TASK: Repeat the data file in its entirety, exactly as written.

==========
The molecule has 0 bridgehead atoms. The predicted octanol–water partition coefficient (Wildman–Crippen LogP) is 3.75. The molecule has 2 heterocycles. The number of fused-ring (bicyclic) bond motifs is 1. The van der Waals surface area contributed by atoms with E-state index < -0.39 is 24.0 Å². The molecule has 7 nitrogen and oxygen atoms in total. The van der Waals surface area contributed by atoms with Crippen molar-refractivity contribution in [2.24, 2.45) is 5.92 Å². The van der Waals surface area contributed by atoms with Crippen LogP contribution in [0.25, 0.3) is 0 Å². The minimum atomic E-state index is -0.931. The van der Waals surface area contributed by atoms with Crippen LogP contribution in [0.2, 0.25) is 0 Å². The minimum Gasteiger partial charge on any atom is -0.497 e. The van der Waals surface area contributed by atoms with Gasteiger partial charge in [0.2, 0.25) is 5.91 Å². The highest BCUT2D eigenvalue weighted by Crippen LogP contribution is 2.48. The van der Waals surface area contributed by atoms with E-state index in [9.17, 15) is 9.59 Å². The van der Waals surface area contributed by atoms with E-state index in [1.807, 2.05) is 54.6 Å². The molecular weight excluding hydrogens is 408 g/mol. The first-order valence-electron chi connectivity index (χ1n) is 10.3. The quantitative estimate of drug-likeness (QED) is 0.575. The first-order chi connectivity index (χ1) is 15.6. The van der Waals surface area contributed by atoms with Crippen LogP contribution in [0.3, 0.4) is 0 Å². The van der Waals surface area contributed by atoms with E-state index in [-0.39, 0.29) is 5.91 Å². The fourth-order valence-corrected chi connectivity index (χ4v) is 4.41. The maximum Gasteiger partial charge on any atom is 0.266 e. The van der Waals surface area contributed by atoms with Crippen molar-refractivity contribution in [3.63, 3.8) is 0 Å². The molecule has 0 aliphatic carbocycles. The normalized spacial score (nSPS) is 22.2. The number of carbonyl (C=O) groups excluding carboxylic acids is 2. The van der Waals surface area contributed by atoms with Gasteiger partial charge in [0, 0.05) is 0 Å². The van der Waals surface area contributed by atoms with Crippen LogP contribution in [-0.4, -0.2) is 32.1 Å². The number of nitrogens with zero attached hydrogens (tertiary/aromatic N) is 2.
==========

The molecule has 0 bridgehead atoms. The predicted octanol–water partition coefficient (Wildman–Crippen LogP) is 3.75. The molecule has 2 heterocycles. The number of fused-ring (bicyclic) bond motifs is 1. The van der Waals surface area contributed by atoms with E-state index < -0.39 is 24.0 Å². The molecule has 7 nitrogen and oxygen atoms in total. The van der Waals surface area contributed by atoms with Crippen molar-refractivity contribution in [2.24, 2.45) is 5.92 Å². The van der Waals surface area contributed by atoms with Crippen LogP contribution in [0.25, 0.3) is 0 Å². The minimum atomic E-state index is -0.931. The van der Waals surface area contributed by atoms with Crippen LogP contribution in [0.2, 0.25) is 0 Å². The minimum Gasteiger partial charge on any atom is -0.497 e. The van der Waals surface area contributed by atoms with Gasteiger partial charge in [0.2, 0.25) is 5.91 Å². The highest BCUT2D eigenvalue weighted by Crippen LogP contribution is 2.48. The van der Waals surface area contributed by atoms with E-state index in [9.17, 15) is 9.59 Å². The van der Waals surface area contributed by atoms with E-state index in [1.807, 2.05) is 54.6 Å². The molecular weight excluding hydrogens is 408 g/mol. The first-order valence-electron chi connectivity index (χ1n) is 10.3. The quantitative estimate of drug-likeness (QED) is 0.575. The first-order chi connectivity index (χ1) is 15.6. The van der Waals surface area contributed by atoms with Crippen LogP contribution in [0.3, 0.4) is 0 Å². The van der Waals surface area contributed by atoms with E-state index in [-0.39, 0.29) is 5.91 Å². The fourth-order valence-corrected chi connectivity index (χ4v) is 4.41. The maximum Gasteiger partial charge on any atom is 0.266 e. The van der Waals surface area contributed by atoms with Crippen molar-refractivity contribution in [3.63, 3.8) is 0 Å². The molecule has 0 aliphatic carbocycles. The normalized spacial score (nSPS) is 22.2. The number of carbonyl (C=O) groups excluding carboxylic acids is 2. The van der Waals surface area contributed by atoms with Gasteiger partial charge in [0, 0.05) is 0 Å². The van der Waals surface area contributed by atoms with Crippen LogP contribution in [-0.4, -0.2) is 32.1 Å². The number of nitrogens with zero attached hydrogens (tertiary/aromatic N) is 2.